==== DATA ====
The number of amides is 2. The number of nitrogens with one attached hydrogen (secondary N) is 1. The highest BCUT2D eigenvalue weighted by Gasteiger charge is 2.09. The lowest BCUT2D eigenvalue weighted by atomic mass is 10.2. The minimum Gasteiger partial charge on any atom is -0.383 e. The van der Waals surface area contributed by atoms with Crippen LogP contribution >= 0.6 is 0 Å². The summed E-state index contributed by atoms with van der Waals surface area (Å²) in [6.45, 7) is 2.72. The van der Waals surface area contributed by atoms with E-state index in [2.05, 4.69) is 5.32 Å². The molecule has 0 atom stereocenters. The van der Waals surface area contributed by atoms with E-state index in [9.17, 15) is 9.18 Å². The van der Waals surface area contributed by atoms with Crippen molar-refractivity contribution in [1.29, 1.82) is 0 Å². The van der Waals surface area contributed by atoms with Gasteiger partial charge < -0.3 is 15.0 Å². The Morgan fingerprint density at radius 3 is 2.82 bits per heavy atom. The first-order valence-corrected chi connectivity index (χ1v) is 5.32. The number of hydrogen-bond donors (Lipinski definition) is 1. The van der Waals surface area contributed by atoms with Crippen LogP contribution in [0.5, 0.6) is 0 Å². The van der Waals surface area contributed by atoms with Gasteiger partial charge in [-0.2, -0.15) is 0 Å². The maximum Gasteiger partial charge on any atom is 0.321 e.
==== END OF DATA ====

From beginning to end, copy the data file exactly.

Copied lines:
The number of amides is 2. The number of nitrogens with one attached hydrogen (secondary N) is 1. The highest BCUT2D eigenvalue weighted by Gasteiger charge is 2.09. The lowest BCUT2D eigenvalue weighted by atomic mass is 10.2. The minimum Gasteiger partial charge on any atom is -0.383 e. The van der Waals surface area contributed by atoms with Crippen LogP contribution >= 0.6 is 0 Å². The summed E-state index contributed by atoms with van der Waals surface area (Å²) in [6.45, 7) is 2.72. The van der Waals surface area contributed by atoms with E-state index in [2.05, 4.69) is 5.32 Å². The molecule has 0 atom stereocenters. The van der Waals surface area contributed by atoms with E-state index in [9.17, 15) is 9.18 Å². The van der Waals surface area contributed by atoms with Crippen molar-refractivity contribution in [1.29, 1.82) is 0 Å². The van der Waals surface area contributed by atoms with Gasteiger partial charge < -0.3 is 15.0 Å². The Morgan fingerprint density at radius 3 is 2.82 bits per heavy atom. The first-order valence-corrected chi connectivity index (χ1v) is 5.32. The number of hydrogen-bond donors (Lipinski definition) is 1. The van der Waals surface area contributed by atoms with Crippen LogP contribution in [0.5, 0.6) is 0 Å². The van der Waals surface area contributed by atoms with Gasteiger partial charge in [-0.2, -0.15) is 0 Å². The maximum Gasteiger partial charge on any atom is 0.321 e.